• 3 × 100K resistor (0805) , 1 in 1208 package, 2 in 0806
  • 2 × 1μF capacitor (0805)

View all 9 components

  • Not abandoned yet.

    flashcactus04/17/2016 at 16:46 0 comments

    One of the mixed blessings of ADHD is that you tend to do whatever you fancy at the moment, which means lots of exciting projects... Which hang unfinished in limbo while you work on something else. When one of those projects is something that's supposed to help you deal with the whole thing, the situation gets pretty ironic.

    I did somehow manage to return to this one, however, so I'm gonna try and make the most out of it. Which means I'll procrastinate by writing about what I've already done instead of actually doing something new.

    Oh, well.

    Some thoughts on user input.

    Basically, the problem is that you have to have a simple, intuitive way to control the average time between buzzes that's not cumbersome to use. Which means (among other things) not requiring hundreds of button presses (arrrgh, how I hate those clocks which make you do this). So I decided to use a thumbwheel pot. After all, it only uses one pin. (Afterwards I had to consider the ramifications of having a fat resistor between the power rails burning power all the time, and added a transistor to shut it off, which uses up another pin.)

    Now, how does one set the time with a pot? The first obvious choice would be linear scaling: seconds = α*pot_value. But I want a setting range of minutes to days, i.e. scales between 1e2 and 1e5 seconds, with a resolution no less than about ten seconds on the lower end of the scale. The ADC is 10-bit, so it's almost enough. But not enough nonetheless. Additionally, setting anything on the lower end would be a monumental pain, since there's no way you could manually turn the wheel a certain number of (π/1536)-rad steps.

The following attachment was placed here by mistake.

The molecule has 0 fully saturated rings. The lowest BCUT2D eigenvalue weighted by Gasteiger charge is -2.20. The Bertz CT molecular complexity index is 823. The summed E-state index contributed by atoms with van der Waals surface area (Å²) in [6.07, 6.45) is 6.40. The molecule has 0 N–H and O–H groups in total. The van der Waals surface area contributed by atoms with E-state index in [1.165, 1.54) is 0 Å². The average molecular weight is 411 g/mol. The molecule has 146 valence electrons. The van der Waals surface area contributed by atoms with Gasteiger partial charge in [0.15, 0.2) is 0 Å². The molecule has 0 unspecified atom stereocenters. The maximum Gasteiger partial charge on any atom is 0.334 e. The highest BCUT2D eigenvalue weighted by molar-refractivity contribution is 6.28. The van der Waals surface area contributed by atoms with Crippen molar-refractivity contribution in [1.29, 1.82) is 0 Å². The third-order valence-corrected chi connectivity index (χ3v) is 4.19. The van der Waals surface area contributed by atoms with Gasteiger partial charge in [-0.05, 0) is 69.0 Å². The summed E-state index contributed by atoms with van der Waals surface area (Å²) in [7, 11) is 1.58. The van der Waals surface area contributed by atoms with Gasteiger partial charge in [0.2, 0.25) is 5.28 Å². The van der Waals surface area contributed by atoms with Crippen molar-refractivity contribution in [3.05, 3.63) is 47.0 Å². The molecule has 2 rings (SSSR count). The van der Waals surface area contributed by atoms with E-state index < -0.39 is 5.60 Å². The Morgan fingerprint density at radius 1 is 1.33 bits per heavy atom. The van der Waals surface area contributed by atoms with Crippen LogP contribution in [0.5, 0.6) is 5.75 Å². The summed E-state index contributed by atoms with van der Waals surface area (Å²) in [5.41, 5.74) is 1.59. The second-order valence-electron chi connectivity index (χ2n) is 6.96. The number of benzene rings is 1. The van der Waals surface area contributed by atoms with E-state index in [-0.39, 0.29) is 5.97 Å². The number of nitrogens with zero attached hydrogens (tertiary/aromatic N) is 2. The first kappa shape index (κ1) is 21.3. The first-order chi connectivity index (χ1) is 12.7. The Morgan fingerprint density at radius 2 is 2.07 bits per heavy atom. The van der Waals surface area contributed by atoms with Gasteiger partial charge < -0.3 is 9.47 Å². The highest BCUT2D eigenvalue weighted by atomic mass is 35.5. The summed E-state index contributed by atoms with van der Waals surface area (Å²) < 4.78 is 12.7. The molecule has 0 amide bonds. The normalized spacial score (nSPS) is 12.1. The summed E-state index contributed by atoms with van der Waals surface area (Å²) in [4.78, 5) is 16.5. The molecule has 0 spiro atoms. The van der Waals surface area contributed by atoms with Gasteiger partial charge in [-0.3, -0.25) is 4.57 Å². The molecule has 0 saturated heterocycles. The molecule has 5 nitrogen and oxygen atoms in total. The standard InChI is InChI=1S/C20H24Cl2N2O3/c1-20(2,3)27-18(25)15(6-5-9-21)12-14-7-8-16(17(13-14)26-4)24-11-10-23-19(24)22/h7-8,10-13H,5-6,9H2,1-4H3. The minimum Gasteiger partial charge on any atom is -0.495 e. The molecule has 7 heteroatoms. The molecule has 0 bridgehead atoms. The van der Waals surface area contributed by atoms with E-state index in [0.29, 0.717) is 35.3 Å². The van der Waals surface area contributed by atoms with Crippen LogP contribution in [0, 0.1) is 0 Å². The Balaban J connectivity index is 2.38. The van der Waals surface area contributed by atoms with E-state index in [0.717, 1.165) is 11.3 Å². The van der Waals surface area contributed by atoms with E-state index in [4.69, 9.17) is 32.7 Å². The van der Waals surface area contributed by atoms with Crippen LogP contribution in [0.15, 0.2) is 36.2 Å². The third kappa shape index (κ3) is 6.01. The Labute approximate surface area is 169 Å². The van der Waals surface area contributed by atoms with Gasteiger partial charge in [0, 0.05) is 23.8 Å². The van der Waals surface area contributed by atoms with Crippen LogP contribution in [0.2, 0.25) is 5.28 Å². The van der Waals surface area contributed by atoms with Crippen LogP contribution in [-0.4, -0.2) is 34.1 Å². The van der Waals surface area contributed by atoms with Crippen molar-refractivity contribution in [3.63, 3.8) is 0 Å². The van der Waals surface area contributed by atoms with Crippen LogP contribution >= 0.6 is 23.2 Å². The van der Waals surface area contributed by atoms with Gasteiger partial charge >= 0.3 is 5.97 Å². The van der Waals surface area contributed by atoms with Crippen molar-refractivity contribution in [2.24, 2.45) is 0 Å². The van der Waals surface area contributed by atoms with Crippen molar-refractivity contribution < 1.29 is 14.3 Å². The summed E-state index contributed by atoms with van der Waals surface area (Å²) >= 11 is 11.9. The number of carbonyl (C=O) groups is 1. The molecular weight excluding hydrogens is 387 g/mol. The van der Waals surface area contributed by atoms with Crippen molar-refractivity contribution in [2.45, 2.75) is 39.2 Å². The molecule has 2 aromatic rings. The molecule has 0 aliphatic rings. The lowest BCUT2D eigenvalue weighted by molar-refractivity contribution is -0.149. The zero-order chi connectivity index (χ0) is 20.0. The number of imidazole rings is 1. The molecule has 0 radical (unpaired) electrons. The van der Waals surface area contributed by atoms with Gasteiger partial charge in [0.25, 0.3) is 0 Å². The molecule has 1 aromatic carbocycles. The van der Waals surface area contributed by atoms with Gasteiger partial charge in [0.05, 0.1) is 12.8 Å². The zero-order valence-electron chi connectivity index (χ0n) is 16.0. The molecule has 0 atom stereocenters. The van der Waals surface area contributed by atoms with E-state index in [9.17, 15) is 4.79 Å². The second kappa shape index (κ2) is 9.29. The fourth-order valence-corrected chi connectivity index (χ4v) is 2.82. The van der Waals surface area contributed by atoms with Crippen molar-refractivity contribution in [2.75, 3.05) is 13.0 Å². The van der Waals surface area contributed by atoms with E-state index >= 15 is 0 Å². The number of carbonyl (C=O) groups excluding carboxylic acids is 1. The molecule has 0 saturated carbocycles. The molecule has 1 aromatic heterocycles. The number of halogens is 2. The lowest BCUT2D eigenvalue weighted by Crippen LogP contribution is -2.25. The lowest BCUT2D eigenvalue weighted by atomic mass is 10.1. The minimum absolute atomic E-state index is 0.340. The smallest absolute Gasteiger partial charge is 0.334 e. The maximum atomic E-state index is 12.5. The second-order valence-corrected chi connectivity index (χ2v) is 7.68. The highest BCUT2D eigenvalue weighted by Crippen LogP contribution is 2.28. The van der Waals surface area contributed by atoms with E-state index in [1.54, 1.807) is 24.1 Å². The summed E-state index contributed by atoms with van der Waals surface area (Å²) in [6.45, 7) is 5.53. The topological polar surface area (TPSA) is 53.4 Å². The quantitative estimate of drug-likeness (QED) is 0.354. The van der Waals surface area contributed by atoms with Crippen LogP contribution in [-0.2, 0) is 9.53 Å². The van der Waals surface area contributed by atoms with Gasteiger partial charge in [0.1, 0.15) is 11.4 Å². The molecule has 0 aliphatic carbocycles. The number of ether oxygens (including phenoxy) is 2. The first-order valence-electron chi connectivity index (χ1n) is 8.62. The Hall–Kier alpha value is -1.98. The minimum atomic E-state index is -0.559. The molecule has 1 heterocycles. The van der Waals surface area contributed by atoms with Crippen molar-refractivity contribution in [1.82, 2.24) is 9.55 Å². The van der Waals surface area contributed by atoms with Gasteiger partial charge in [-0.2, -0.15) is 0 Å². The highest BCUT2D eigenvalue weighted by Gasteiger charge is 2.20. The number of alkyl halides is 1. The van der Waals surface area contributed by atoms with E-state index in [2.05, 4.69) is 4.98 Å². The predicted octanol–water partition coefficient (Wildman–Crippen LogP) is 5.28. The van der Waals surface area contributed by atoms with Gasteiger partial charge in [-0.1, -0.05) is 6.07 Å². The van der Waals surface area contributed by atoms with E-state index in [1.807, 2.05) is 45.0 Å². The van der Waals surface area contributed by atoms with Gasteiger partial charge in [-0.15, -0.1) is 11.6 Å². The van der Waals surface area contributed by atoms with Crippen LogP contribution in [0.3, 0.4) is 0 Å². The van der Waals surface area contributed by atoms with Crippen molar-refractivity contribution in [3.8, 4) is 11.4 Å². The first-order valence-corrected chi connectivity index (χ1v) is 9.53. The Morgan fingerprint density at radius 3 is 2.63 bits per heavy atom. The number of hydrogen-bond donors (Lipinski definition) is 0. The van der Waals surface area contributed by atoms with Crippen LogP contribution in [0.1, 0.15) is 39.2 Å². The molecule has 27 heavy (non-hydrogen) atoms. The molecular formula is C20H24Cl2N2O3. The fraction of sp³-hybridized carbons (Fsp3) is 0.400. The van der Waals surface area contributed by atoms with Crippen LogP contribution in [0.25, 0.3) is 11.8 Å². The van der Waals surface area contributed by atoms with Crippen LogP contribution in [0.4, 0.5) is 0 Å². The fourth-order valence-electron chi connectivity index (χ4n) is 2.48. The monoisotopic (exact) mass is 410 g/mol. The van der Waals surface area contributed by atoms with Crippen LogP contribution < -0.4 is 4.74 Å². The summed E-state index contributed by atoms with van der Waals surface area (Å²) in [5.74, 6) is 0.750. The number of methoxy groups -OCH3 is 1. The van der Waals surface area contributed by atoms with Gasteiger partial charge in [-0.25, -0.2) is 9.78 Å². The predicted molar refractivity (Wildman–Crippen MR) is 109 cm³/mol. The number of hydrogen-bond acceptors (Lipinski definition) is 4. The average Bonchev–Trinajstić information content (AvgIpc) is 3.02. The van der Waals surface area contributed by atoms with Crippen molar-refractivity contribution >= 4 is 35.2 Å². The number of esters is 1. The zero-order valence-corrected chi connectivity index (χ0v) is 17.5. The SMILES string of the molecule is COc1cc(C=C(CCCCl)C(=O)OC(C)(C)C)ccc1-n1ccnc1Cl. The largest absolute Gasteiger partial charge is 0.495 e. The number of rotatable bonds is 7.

The next obvious idea is to make it a quadratic or other concave polynomial. Good resolution and smaller steps on the lower end, great range, what else would you want? Well, there's one small thing. No display means no feedback, so you'll have to calculate how much to turn for the time you want. Oops.

    Okay, let's try an exponent. Exponents are great; ballpark mental calculations can be done almost instantly, and if you're that kind of geek that carries a slide rule, it's even more awesome. Except for one thing: machine computation of an exponent is quite intensive. The classic way is to sum a series, which for a chip that has no multiplication command and has to do it the hard way, taking hundreds of instructions for each operation, would equate to spending most of the time awake and eating the battery. Not good.

    At that point I temporarily shelved that issue, deciding that if nothing better came up, I'd just bite the bullet and go for x². Which was a good thing, because working on the other aspects led me to deciding that I need a button for, at the very least, turning the thing on&off. And since I was going to have one anyway...

    See, some exponents are really easy to calculate. You just take a one and shift it left by several bits. Although if you just do that, the resolution's gonna be terrible. But if you multiply it by another number... Well, you get a poor man's floating point number, I guess. But the important part is that the mantissa can cover quite a small range. Let's say 32. Now, this is in the realm of hand-setting. You can, in fact, even buzz the number back at the user. The exponents are even better, since you only need only 3 or 4 of them, easily settable by button. And, of course, the settings are pretty easy to calculate mentally. Or with a slide rule, which is so much more awesome.

    Finally, there's no need to actually reduce the resolution artificially. After all, an 8-bit number is essentially the same as its 5 MSBs shifted left by three plus some added accuracy. So here it is:

    Simple, yet powerful. Great range, great resolution, minimal computational complexity on both ends.

    The Button

    this is what I'm going to implement next. I added it when I noticed that I had two unused pins, and one of them happened to be hooked up to INT0, which, conveniently, can wake the MCU from powerdown mode....

    Read more »